It was a few weeks after the engagement party last September when we went looking for the dress. It was the first dress she tried on. It looked amazing. "But you can't buy the first dress you try," I said, and she agreed. For the next three days we toured every shop in the area, but nothing compared to that dress. On one of our excursions Lizzy came with us. Ever the romantic, Lizzy begged Kathryn to try on one of those Cinderella style dresses with yards of sticky out net in the skirt. "It's beautiful," Kathryn said twirling around the fitting room spreading the voluminous skirts. "But it's just not me."
Exhausted, we returned to Belles and Beaux for another try on of her original choice. "This is the one," Kathryn said, her smile radiating confidence. "It's got the wow factor!"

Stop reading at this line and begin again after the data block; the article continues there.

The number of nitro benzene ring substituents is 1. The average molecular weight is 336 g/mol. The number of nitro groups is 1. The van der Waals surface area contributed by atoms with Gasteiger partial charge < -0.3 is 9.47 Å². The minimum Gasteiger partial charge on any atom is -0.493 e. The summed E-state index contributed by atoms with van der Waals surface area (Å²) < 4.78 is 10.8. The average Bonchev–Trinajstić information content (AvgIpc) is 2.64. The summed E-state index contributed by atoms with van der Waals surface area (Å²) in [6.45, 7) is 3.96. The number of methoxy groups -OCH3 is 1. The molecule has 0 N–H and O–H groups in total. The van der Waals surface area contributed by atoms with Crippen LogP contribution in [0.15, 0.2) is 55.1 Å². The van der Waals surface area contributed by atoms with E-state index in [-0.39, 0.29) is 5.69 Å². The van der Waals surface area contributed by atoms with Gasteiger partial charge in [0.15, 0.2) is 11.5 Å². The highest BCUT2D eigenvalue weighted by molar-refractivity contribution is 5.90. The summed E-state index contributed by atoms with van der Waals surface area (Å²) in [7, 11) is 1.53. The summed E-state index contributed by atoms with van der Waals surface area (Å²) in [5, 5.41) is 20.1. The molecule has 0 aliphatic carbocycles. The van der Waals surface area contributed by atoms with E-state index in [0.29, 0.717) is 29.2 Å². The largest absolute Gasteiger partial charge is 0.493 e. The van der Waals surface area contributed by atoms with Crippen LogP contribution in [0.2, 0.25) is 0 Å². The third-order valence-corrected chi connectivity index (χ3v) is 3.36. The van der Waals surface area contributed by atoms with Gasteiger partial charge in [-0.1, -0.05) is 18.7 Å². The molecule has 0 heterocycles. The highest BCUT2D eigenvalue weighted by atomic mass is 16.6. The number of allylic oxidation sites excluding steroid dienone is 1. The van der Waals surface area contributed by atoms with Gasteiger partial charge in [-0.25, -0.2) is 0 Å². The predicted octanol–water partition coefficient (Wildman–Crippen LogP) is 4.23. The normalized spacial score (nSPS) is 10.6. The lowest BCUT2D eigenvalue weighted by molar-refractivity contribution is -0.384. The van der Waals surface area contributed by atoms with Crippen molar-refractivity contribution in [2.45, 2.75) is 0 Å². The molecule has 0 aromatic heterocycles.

She'd never looked more beautiful. "That's the one," I said, with a tear in my eye.

"She's coming home next weekend with the two bridesmaids to sort out their dresses," I told Shirley.
"That's good timing. She'll need to bring in all her accessories, jewellery, and whatever underwear she's going to have, if any," she reminded me.
"It's such a slim fitting dress," I said "she won't need much."
"With her figure, she doesn't need a laced up basque to hold her in, that's for sure. What time do you want the appointment for?"
"We've got the hairdressers at 1.00. Say 11.00am. I'll let them have a lie in."
"After she's tried the gown on, we'll store it for you, at no extra cost to yourselves."
"Oh, good," I said, aware that some dress shops charge a monthly fee for storeage.
"And the remaining balance needs to be paid at that first fitting," Shirley added matter of factly.
"Of course," I said.
"She'll need to come back a fortnight before the wedding to re-try the gown in case she's lost or gained any weight."
"Her weight stays pretty much the same."
"They usually lose weight," she said.
"With the stress?"
"Let's say excitement, rather than stress, shall we?"